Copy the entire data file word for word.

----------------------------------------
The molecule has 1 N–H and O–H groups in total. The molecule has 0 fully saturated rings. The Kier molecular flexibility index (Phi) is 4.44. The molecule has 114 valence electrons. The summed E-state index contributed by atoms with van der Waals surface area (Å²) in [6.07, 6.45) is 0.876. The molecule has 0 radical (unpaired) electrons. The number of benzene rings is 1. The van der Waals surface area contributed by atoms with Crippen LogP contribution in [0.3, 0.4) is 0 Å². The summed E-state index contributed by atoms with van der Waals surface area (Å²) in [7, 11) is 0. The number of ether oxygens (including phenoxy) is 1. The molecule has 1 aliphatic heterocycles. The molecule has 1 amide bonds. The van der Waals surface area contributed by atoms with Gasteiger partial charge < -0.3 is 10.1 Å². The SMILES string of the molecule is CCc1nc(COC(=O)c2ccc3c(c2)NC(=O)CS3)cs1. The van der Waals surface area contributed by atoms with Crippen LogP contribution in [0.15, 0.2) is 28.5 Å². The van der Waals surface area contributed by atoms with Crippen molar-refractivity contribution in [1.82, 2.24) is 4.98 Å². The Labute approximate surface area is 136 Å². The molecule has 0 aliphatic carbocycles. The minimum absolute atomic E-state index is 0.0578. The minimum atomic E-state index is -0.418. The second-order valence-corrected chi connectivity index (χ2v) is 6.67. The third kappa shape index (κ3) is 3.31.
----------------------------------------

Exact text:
The molecule has 1 N–H and O–H groups in total. The molecule has 0 fully saturated rings. The Kier molecular flexibility index (Phi) is 4.44. The molecule has 114 valence electrons. The summed E-state index contributed by atoms with van der Waals surface area (Å²) in [6.07, 6.45) is 0.876. The molecule has 0 radical (unpaired) electrons. The number of benzene rings is 1. The van der Waals surface area contributed by atoms with Crippen LogP contribution in [0.3, 0.4) is 0 Å². The summed E-state index contributed by atoms with van der Waals surface area (Å²) in [7, 11) is 0. The number of ether oxygens (including phenoxy) is 1. The molecule has 1 aliphatic heterocycles. The molecule has 1 amide bonds. The van der Waals surface area contributed by atoms with Gasteiger partial charge < -0.3 is 10.1 Å². The SMILES string of the molecule is CCc1nc(COC(=O)c2ccc3c(c2)NC(=O)CS3)cs1. The van der Waals surface area contributed by atoms with Crippen LogP contribution in [0.15, 0.2) is 28.5 Å². The van der Waals surface area contributed by atoms with Crippen molar-refractivity contribution in [1.82, 2.24) is 4.98 Å². The Labute approximate surface area is 136 Å². The molecule has 0 aliphatic carbocycles. The minimum absolute atomic E-state index is 0.0578. The minimum atomic E-state index is -0.418. The second-order valence-corrected chi connectivity index (χ2v) is 6.67. The third kappa shape index (κ3) is 3.31.